Here’s to Glorious Messes!
“People forget that art is work. Nobody never just did awesome things all the time without pain and practice, perseverance and exploration.”
These wise words came to me in an email this week from a fellow artist.
A few months ago, the painter Lesley Birch told me something similar. “This is hard!” she said, “no-one ever said it would be easy.”
The thing about art is that it’s totally unique. You are the only person who can create what you create. Even if you mimic someone else’s work, it won’t come out looking the same. It will be yours, uniquely yours, because you are the only person with your particular way of looking at the world and your particular style of working.
That’s wonderful but it’s also a recipe for insecurity because how can you know if what you are doing is any good? No-one has ever done it before, so there’s no road map to follow. And even if someone tells you it’s good, what do they know? (funnily enough, if someone tells you it’s bad, you will totally believe every word).
When I talk to people who don’t paint, I get the impression they think it’s a nice relaxing hobby. They say things like ”if only I wasn’t so busy, I might have a go at that” or “you’re so lucky to have the time for art.” (Am I lucky, or am I just willing to give up other things like TV, reading, going out etc. in order to go out into my studio and work until everyone else in the neighbourhood is asleep?).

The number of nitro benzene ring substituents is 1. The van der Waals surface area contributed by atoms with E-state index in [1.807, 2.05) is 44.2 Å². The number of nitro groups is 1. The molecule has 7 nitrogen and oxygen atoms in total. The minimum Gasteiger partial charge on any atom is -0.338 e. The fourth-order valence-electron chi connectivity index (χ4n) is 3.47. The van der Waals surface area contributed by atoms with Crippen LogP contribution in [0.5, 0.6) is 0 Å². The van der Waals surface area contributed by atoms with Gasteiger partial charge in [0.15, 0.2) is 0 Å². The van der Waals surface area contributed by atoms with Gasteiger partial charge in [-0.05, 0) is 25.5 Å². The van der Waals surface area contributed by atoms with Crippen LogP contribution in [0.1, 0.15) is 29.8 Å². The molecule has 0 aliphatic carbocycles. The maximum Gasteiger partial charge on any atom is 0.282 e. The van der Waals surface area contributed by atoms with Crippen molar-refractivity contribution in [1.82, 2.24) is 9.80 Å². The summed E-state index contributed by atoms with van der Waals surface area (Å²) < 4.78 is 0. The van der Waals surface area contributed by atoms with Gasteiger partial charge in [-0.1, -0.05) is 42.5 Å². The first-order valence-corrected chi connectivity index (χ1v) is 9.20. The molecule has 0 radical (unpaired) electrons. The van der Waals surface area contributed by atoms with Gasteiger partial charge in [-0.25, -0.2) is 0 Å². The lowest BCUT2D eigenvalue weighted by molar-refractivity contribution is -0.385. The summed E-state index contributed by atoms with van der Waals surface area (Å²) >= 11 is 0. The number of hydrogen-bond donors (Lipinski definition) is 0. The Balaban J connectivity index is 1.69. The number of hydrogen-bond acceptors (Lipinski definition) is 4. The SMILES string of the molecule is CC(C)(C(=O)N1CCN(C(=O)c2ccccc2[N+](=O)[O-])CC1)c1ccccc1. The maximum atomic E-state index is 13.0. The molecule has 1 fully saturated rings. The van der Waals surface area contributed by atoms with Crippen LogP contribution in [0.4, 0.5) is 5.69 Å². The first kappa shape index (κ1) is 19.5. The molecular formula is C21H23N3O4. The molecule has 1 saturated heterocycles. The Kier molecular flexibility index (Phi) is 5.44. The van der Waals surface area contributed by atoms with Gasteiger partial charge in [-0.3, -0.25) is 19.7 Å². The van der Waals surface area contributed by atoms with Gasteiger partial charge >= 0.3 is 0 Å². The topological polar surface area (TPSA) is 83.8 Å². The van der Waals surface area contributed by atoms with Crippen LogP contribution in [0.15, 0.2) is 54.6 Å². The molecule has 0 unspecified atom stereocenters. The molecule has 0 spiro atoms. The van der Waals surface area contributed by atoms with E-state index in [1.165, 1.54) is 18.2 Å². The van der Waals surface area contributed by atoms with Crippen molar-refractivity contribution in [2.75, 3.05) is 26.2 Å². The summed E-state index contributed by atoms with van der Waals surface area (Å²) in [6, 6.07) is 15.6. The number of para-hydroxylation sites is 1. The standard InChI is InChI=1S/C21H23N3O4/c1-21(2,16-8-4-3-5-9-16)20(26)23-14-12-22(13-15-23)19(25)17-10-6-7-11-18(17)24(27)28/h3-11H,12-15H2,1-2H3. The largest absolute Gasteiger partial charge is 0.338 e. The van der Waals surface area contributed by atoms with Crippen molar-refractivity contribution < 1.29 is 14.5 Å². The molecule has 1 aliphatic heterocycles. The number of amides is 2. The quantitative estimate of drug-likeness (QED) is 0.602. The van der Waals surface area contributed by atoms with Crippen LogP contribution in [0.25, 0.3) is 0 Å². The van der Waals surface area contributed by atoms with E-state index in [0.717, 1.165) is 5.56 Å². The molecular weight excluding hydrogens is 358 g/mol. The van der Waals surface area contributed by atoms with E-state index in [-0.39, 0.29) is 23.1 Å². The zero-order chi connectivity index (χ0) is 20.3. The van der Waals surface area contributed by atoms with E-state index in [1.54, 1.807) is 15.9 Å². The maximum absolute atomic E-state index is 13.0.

And it’s not just hard work to create art. It’s also scary. You never create a good painting playing it safe. You never make good art by doing what you’ve done before. The good paintings come when you take risks – but that also means a lot of failures … a LOT of failures. It means giving up your leisure time and then coming up with a big fat nothing. It means taking a promising painting and spending 3 hours making it much much worse than when you started. It means having an idea that you don’t know how to execute. It means painting over countless pictures in an attempt to salvage something.
Here is one painting currently in progress that has been through several iterations and is currently annoying me by refusing to come together!
I’m not complaining, although it may sound as if I am. I feel very fortunate to have been born with a love of making art. It gives me a refuge in difficult times. It means I am never bored. It presents me with an ongoing, exciting challenge. And it has always been the only thing I can count on to bring me guaranteed, uncomplicated contentment — and often genuine joy. So I’m not complaining about the hard work.
I suppose I’m just reminding myself that this is the reality for all artists. We all struggle. It was never supposed to be plain sailing. No matter how long I do this, no matter how hard I practice, I will never reach a point where everything I create is a masterpiece. When I forget that, I get stressed and worry that I am no good. When I remember it, I relax and enjoy it all – the good and the bad, the successes and the glorious messes.